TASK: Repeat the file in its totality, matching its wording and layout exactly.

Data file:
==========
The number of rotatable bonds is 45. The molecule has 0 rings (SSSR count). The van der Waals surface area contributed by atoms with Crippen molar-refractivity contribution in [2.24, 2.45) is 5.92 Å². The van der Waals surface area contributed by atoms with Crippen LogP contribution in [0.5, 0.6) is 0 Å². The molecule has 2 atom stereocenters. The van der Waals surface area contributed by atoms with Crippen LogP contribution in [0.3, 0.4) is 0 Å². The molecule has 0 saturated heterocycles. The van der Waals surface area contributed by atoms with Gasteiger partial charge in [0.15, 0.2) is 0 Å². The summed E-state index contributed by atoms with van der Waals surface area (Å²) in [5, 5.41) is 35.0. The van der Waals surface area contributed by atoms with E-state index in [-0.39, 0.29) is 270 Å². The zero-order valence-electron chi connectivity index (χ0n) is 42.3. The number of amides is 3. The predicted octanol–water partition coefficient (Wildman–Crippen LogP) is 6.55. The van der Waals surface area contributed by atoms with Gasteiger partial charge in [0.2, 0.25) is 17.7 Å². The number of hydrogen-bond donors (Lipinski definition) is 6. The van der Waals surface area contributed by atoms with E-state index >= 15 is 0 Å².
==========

The number of rotatable bonds is 45. The molecule has 0 rings (SSSR count). The van der Waals surface area contributed by atoms with Crippen molar-refractivity contribution in [2.24, 2.45) is 5.92 Å². The van der Waals surface area contributed by atoms with Crippen LogP contribution in [0.5, 0.6) is 0 Å². The molecule has 2 atom stereocenters. The van der Waals surface area contributed by atoms with Crippen LogP contribution in [0.3, 0.4) is 0 Å². The molecule has 0 saturated heterocycles. The van der Waals surface area contributed by atoms with Gasteiger partial charge in [0.15, 0.2) is 0 Å². The summed E-state index contributed by atoms with van der Waals surface area (Å²) in [5, 5.41) is 35.0. The van der Waals surface area contributed by atoms with E-state index in [-0.39, 0.29) is 270 Å². The zero-order valence-electron chi connectivity index (χ0n) is 42.3. The number of amides is 3. The predicted octanol–water partition coefficient (Wildman–Crippen LogP) is 6.55. The van der Waals surface area contributed by atoms with Gasteiger partial charge in [0.2, 0.25) is 17.7 Å². The number of hydrogen-bond donors (Lipinski definition) is 6. The van der Waals surface area contributed by atoms with E-state index >= 15 is 0 Å².